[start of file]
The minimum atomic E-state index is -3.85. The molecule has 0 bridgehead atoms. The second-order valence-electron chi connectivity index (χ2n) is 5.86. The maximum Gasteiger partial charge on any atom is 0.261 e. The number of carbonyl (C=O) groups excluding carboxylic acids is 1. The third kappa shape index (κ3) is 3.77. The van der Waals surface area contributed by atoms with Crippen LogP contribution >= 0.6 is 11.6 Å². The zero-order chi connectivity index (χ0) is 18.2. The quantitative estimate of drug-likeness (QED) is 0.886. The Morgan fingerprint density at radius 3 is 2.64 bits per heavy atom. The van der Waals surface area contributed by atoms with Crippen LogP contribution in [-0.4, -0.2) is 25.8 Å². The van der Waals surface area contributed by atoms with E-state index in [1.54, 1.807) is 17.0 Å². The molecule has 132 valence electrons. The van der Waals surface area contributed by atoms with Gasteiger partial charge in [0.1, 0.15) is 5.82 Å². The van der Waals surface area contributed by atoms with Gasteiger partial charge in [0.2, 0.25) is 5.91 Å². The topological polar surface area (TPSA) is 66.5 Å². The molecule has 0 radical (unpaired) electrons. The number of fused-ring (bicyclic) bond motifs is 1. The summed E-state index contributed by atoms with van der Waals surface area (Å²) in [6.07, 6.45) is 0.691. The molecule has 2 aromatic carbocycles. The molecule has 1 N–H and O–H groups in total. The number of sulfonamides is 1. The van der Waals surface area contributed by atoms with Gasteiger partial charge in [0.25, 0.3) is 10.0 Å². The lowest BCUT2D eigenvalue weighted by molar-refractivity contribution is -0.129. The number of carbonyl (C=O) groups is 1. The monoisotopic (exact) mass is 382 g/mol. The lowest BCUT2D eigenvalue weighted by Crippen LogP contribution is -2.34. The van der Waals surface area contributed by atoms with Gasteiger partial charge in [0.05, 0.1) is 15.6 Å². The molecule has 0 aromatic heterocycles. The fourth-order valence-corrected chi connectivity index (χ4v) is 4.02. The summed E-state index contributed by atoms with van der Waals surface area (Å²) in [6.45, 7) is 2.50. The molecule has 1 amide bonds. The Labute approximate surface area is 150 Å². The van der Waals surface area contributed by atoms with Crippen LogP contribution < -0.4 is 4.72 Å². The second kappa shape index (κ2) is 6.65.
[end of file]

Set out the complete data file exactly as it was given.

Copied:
The minimum atomic E-state index is -3.85. The molecule has 0 bridgehead atoms. The second-order valence-electron chi connectivity index (χ2n) is 5.86. The maximum Gasteiger partial charge on any atom is 0.261 e. The number of carbonyl (C=O) groups excluding carboxylic acids is 1. The third kappa shape index (κ3) is 3.77. The van der Waals surface area contributed by atoms with Crippen LogP contribution >= 0.6 is 11.6 Å². The zero-order chi connectivity index (χ0) is 18.2. The quantitative estimate of drug-likeness (QED) is 0.886. The Morgan fingerprint density at radius 3 is 2.64 bits per heavy atom. The van der Waals surface area contributed by atoms with Crippen LogP contribution in [-0.4, -0.2) is 25.8 Å². The van der Waals surface area contributed by atoms with E-state index in [1.54, 1.807) is 17.0 Å². The molecule has 132 valence electrons. The van der Waals surface area contributed by atoms with Gasteiger partial charge in [0.1, 0.15) is 5.82 Å². The van der Waals surface area contributed by atoms with Gasteiger partial charge in [0.2, 0.25) is 5.91 Å². The topological polar surface area (TPSA) is 66.5 Å². The molecule has 0 radical (unpaired) electrons. The number of fused-ring (bicyclic) bond motifs is 1. The summed E-state index contributed by atoms with van der Waals surface area (Å²) in [6.07, 6.45) is 0.691. The molecule has 2 aromatic carbocycles. The molecule has 1 N–H and O–H groups in total. The number of sulfonamides is 1. The van der Waals surface area contributed by atoms with Gasteiger partial charge in [0.25, 0.3) is 10.0 Å². The lowest BCUT2D eigenvalue weighted by molar-refractivity contribution is -0.129. The number of carbonyl (C=O) groups is 1. The monoisotopic (exact) mass is 382 g/mol. The lowest BCUT2D eigenvalue weighted by Crippen LogP contribution is -2.34. The van der Waals surface area contributed by atoms with Gasteiger partial charge in [0.05, 0.1) is 15.6 Å². The molecule has 0 aromatic heterocycles. The fourth-order valence-corrected chi connectivity index (χ4v) is 4.02. The summed E-state index contributed by atoms with van der Waals surface area (Å²) in [6.45, 7) is 2.50. The molecule has 1 amide bonds. The Labute approximate surface area is 150 Å². The van der Waals surface area contributed by atoms with Crippen LogP contribution < -0.4 is 4.72 Å². The second kappa shape index (κ2) is 6.65.